Bobby Valentine wasn’t the only noteworthy guest for David Ortiz’s charity golf tournament in the Dominican Republic. Tim Wakefield was also in attendance for the event and told Scott Lauber of the Boston Herald that he has a “strong desire to pitch one more year for the Red Sox.”
Wakefield, who turned 45 in August, has been with Boston since 1995. He went 7-8 with a 5.12 ERA and 93/47 K/BB ratio over 154 2/3 innings this season. Though it took him nine tries, he finally got his 200th career win while the Red Sox were in the middle of their September collapse.
Wakefield has an ugly 5.22 ERA over the past two seasons, so it’s hard to imagine the Red Sox would give him a rotation spot, but they could bring him back as a long man out of the bullpen. While his agent Barry Meister said last month that it would be a “shame” if the veteran knuckleballer didn’t finish his career with Boston, Wakefield acknowledged yesterday that a move to the National League could be a possibility.
Oft-injured pitcher Josh Johnson is retiring from baseball, ESPN’s Jerry Crasnick is reporting.
Johnson, 32, hasn’t pitched in the majors since 2013. The right-hander underwent his third Tommy John surgery in September 2015 but wasn’t able to bounce back.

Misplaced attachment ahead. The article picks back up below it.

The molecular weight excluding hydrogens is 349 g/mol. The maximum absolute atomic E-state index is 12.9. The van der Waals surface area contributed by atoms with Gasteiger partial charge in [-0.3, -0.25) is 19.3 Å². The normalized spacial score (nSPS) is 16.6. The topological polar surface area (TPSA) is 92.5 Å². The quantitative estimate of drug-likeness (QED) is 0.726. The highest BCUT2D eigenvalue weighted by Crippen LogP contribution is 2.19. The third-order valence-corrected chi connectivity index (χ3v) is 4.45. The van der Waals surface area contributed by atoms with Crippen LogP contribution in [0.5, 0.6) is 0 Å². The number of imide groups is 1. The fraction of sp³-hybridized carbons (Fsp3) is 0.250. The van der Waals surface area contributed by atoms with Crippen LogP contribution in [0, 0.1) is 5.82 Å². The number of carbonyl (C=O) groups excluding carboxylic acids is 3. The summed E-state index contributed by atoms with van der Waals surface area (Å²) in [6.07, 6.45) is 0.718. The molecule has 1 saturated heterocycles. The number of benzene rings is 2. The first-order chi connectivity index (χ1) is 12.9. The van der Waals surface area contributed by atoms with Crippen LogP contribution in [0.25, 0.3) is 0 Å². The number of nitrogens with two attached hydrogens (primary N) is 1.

Johnson spent most of his career with the Marlins, but also pitched for the Blue Jays in the big leagues, as well as the Padres in the minors. He retires with a career 3.40 ERA, 915 strikeouts across 998 innings in the majors, and two All-Star nominations. Johnson led the National League with a 2.30 ERA in 2010, finishing fifth in NL Cy Young Award balloting. One wonders what he could have accomplished if he was able to stay healthy.
The Angels are nearing a multi-year deal with free agent third baseman Luis Valbuena, Jeff Fletcher of the Orange County Register reports. It’s believed to be a two-year contract with a third-year option.
Valbuena, 31, hit .260/.357/.459 with 13 home runs and 40 RBI in 342 plate appearances in 2016. He missed most of the second half with a hamstring injury, for which he underwent surgery in late August.
Valbuena has played a majority of his career at third base, but also has extensive experience at second base and has racked up innings at first base and shortstop as well. He won’t play every day for the Angels, as Yunel Escobar lays claim to third base and C.J. Cron first base, but he will give them flexibility and a left-handed bat off the bench.